Whatever happened to the company card?

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The Independent Online
Have you noticed that your Christmas cards have been getting smaller this year? Not perhaps the ones you have been generously sending out, but the ones you received. They are shrinking so fast that they fall through your letter box not with a sati sfyingclatter but with the silence of snow or confetti.

The Royal Mail, fortunately, sets a lower limit on the size of envelopes it will accept (about three inches by four). Otherwise, if present trends continued, cards would end up smaller than the stamps on them.

The feel-good factor failed to reach the electors of Dudley West last week. Nor has it reached the senders of Christmas cards. No more vast fold-outs, half the size of a playing field, dripping gilt and glitter.

Corporate cards have shrunk most of all. They slide, half-ashamed, out of their office-franked covers. Company cards, like company cars, uncomfortably evoke the boom years of the Eighties. They lack the desirable Nineties aura of public service: no litt l e logo from ever-more obscure charities. They are irredeemably private. Not that charity cards are problem-free. They need a new etiquette guide of their own. Is it correct to send your elderly, chain-smoking uncle a card whose slim profits will go into combating heart disease? Or is this too much of a memento mori, and you should send him that pretty Save the Children Fund item instead?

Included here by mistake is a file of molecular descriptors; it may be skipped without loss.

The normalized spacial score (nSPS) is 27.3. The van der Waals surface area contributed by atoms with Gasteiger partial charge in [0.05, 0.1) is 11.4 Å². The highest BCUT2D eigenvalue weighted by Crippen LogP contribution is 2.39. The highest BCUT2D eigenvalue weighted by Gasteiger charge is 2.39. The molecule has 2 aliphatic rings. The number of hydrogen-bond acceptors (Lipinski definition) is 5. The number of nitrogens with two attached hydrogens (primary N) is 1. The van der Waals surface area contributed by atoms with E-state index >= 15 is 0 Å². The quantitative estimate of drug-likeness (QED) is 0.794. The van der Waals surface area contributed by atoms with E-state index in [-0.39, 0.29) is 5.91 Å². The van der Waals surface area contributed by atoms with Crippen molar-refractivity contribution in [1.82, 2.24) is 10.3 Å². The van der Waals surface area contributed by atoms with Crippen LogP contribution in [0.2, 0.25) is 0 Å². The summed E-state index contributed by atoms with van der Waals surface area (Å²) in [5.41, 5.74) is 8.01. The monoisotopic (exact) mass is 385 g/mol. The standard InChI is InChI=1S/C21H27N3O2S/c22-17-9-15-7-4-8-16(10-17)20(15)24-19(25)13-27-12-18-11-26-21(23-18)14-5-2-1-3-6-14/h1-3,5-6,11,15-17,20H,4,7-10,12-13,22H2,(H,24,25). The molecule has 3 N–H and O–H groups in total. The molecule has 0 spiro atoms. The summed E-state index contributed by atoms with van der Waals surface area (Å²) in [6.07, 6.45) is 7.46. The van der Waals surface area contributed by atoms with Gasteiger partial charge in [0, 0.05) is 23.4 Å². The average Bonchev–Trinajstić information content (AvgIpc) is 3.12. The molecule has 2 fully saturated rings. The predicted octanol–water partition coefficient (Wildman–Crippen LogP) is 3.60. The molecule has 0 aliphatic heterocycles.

The fashion historian James Laver put forward the theory that women's skirts get shorter in good times (the Twenties, the Sixties) and longer in worse times (the Thirties, the Seventies). A walk along any high street will show you that the present decadeis testing the Laver thesis to destruction. Confusion reigns.

Off with the old theory, on with the new. Cards go the opposite way to skirts: the worse people feel, the smaller they get. Even those who can afford the glitz feel they must draw a veil of modesty over it. You might call it putting off the style.

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